HRC Blog

Unsettling Movement on Uganda’s Anti-Homosexuality Bill

This week the Ugandan Parliament could take action on the Anti-Homosexuality Act, a bill that has be denounced by governments around the globe. The legislation would make homosexuality in Uganda punishable by life imprisonment or even death.  In addition, the bill would make individuals responsible for reporting lesbian and gay individuals to the government.

This past Friday, May 6th, the Ugandan Parliament’s Legal and Parliamentary Affairs Committee held public hearings on the legislation. Many supporters of the legislation showed up, but so did those opposed to the legislation. Bishop Christopher Senyonjo, who has spoken out against this legislation on numerous occasions, said in the hearing “if we criminalize the LGBT community further, it will drive Ugandans further underground and compromise the relationship of medical [providers], counselors and clergy that is sacrosanct and needs to remain confidential. How can we expect doctors to treat everyone when this bill will require them to report on their patients who are LGBT?”

As Bishop Senyonjo statement makes clear, beyond further criminalizing lesbian and gay Ugandans, the reporting requirement would have significant consequences for the treatment of HIV/AIDS in Uganda.  The bill would require service providers to report lesbian or gay patients, or even those thought to be lesbian or gay, to the authorities.

If the bill is moved out of the Legal and Parliamentary Affairs Committee, it is reported to have the support of a majority of the Ugandan Parliament, which is set to adjourn by the end of the week.  The Council for Global Equality, of which HRC is a founding member, has been working diligently to ensure that the State Department is engaged on this issue.  The current situation is very fluid, but stay tuned for more developments on this issue.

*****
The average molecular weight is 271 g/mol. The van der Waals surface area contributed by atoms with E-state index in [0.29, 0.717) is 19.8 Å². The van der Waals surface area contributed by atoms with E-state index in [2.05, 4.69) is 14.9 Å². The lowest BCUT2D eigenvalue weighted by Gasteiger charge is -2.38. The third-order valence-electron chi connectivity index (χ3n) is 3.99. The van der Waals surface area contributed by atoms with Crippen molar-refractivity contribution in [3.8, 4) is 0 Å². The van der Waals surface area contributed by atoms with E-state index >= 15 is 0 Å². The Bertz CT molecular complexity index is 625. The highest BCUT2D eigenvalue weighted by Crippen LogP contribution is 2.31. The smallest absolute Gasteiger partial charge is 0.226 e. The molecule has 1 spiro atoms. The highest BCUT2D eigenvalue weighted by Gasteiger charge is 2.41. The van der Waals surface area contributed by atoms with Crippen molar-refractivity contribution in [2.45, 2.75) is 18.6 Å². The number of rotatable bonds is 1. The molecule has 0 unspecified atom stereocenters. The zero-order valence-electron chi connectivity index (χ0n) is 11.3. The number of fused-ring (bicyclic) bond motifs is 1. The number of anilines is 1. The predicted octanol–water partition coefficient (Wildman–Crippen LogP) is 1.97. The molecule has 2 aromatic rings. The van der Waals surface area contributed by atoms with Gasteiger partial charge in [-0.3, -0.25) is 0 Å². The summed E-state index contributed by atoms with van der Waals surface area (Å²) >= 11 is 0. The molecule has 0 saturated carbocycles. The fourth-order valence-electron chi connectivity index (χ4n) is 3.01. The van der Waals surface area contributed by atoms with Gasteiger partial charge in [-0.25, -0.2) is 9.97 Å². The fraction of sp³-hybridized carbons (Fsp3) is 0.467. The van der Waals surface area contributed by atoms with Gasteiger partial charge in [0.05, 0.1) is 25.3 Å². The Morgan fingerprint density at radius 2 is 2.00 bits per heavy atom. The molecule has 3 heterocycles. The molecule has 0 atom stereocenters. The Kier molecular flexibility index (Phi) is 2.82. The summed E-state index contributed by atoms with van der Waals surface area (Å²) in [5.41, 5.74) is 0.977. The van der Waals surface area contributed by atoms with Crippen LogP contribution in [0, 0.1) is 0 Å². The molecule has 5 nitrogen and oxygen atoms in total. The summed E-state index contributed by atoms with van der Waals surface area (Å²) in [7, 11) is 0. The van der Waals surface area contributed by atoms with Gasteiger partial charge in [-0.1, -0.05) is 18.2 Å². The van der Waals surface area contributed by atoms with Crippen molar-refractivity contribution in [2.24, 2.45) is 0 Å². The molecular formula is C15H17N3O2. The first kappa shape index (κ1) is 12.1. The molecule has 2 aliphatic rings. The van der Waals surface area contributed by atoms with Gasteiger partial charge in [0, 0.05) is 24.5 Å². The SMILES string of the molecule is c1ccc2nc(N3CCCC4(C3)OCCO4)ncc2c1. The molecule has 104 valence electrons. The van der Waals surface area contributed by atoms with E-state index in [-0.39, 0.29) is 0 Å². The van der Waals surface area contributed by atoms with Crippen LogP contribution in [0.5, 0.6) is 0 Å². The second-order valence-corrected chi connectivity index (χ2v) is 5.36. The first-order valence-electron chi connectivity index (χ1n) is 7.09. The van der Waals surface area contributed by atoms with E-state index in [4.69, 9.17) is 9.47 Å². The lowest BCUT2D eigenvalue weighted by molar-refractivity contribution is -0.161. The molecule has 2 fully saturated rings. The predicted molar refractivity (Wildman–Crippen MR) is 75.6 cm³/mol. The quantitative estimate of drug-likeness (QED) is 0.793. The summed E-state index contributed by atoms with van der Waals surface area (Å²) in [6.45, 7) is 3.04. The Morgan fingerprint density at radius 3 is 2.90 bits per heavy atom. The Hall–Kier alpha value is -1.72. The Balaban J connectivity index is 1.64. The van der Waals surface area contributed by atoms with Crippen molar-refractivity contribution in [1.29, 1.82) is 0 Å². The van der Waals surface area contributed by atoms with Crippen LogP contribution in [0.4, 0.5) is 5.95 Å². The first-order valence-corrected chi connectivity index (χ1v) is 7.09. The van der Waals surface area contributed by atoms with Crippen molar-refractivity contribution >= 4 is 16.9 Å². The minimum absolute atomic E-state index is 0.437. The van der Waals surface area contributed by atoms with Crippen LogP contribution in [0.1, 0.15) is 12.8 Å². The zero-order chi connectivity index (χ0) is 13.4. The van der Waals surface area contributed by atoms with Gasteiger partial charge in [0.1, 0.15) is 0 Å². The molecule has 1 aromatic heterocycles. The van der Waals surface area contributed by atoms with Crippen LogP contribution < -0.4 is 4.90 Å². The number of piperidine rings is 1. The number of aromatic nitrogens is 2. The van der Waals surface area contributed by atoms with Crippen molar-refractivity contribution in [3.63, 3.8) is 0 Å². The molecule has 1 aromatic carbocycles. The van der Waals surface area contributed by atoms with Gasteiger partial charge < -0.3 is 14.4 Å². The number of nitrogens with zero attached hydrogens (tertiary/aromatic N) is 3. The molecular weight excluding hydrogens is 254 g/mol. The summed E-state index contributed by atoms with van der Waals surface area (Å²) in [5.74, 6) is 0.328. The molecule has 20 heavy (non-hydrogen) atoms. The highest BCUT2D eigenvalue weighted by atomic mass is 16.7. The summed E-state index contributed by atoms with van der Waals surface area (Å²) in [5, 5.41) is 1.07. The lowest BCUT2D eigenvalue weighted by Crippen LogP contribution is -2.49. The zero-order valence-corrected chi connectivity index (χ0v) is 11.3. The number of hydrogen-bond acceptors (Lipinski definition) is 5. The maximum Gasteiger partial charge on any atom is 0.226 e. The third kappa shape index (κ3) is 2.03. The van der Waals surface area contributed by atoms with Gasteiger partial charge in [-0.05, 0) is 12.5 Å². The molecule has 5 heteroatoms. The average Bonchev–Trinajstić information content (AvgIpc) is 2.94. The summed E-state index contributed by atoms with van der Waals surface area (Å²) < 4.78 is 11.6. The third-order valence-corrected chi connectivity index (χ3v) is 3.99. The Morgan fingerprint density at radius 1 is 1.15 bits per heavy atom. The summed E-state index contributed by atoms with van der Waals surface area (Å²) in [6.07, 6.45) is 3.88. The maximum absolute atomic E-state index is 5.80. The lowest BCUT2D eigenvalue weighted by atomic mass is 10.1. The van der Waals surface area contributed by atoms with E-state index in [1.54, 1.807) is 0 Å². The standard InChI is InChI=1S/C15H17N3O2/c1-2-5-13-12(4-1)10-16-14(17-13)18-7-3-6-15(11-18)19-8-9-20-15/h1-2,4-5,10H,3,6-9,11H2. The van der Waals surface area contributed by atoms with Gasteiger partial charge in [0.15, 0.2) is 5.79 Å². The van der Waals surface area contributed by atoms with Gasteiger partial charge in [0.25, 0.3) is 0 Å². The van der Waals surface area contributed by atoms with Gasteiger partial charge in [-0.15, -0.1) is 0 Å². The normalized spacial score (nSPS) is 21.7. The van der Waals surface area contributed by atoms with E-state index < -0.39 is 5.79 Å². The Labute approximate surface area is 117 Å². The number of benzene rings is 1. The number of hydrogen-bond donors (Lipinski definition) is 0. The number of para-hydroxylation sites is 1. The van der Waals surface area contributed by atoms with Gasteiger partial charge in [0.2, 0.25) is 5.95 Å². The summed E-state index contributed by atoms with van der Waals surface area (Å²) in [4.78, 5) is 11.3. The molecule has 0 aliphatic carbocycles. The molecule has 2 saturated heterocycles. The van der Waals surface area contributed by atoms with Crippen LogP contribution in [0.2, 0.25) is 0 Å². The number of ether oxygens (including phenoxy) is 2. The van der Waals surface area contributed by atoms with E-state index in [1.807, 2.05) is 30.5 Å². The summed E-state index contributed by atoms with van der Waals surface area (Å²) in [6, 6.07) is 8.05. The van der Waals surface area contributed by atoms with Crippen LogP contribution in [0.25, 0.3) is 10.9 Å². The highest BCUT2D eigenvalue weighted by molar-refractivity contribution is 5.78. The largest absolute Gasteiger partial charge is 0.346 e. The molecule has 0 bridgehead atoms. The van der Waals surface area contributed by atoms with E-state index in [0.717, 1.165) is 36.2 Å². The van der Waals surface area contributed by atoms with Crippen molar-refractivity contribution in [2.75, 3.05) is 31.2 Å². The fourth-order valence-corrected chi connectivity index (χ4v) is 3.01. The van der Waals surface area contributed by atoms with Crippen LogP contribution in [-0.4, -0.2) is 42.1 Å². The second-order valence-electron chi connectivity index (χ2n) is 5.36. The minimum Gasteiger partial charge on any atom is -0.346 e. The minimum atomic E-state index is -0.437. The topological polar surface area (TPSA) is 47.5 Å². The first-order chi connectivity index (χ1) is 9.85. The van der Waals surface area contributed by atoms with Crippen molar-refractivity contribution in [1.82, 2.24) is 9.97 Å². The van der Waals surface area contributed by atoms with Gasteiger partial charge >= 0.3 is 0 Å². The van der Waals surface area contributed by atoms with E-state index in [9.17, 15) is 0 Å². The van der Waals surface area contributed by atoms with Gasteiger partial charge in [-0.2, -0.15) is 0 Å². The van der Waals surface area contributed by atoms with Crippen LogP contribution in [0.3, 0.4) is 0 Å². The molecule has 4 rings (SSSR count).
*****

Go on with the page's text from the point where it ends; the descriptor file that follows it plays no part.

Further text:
For more information on the legal and political ramifications of the bill, please visit the Civil Society Coalition on Human Rights & Constitutional Law.

In the past, HRC has worked with groups like Soulforce, with whom we delivered 70,000 petitions to Kansas City based Pastor Lou Engle of TheCall ministry and the International House of Prayer (IHOP).  We were also present at the New York City Memorial Service to honor the Ugandan LGBT Activist, David Kato.  Kato was the advocacy officer of Sexual Minorities Uganda (SMUG).  In January, HRC called on U.S. fundamentalist pastors Carl Ellis Jenkins, Lou Engle and Scott Lively, to quickly abandon their hateful and dangerous anti-LGBT rhetoric and actions.  And when Bishop Christopher Senyonjo, the outspoken advocate for the decriminalization of homosexuality in Uganda, graced Washington, DC this week and HRC was honored to ensure that his message of love for LGBT people was heard by legislators, opinion leaders, and Washingtonians concerned about securing LGBT equality globally.

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